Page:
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History of fashion

 

The Victoria and Albert Museum‘s was established in London in 1852 and holds collections of art in virtually every medium, from many parts of the world, and visitors to the museum encounter a treasure house of amazing and beautiful objects. The story of the V&A spans two thousand years of art, architecture, furniture, textiles, photography, sculpture, painting, jewellery, glass, ceramics, book arts, Asian art and design, theatre and performance.

The V&A Fashion collection is the largest and most comprehensive collection of dress in the world. Key items in the collection include rare 17th century gowns, 18th century ‘mantua’ dresses, 1930s eveningwear, 1960s daywear and post-war couture. The collection is particularly strong from the 18th century onwards, containing mainly European fashion and accessories for men and women, together with important items of 19th century dress for the elite in India, China and Japan.

Alexander McQueen: Savage Beauty, which closed in 2015, has become the V&A’s most visited exhibition ever. Celebrating the extraordinary creative talent of one of the most innovative designers of recent times, Alexander McQueen: Savage Beauty was the first and largest retrospective of McQueen‘s work to be presented in Europe.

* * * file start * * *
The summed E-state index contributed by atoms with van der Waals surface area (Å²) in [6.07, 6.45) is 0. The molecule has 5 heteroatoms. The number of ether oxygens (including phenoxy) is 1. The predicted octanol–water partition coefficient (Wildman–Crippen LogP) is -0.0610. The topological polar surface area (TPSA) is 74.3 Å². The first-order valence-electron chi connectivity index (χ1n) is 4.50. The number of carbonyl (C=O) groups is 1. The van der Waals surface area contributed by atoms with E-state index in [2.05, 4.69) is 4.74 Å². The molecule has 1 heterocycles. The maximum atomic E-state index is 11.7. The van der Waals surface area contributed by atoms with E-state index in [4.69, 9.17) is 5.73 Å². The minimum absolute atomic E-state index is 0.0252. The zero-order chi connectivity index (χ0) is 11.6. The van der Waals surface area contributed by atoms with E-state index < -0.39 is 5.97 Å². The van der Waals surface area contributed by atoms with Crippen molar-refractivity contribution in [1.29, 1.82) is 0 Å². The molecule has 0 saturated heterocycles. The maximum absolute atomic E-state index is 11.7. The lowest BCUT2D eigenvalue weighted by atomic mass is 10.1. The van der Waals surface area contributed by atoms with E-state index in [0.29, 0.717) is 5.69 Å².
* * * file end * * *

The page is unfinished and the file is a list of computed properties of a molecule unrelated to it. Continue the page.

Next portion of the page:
Over and again, Alexander McQueen‘s spectacular catwalk presentations unleashed powerful feelings as compelling sources of aesthetic experience. In the spirit of Romanticism, unfettered emotionalism sustained his profound appreciation of beauty. Evoking the feelings of shock and awe associated with the Sublime, his dark imaginings elicited an uneasy pleasure that merged wonder and terror, incredulity and revulsion.

McQueen‘s romantic sensibility propelled his creativity and advanced his fashion in directions both unimagined and unprecedented. His individualistic and defiant vision was augmented by an acute sense of time and place, and a preoccupation with the exotic and the untamed. Filtered through a powerful modernity McQueen‘s work was, above all, driven by his fascination with the beauty and savagery of the natural world.

Ph ©Victoria and Albert Museum, London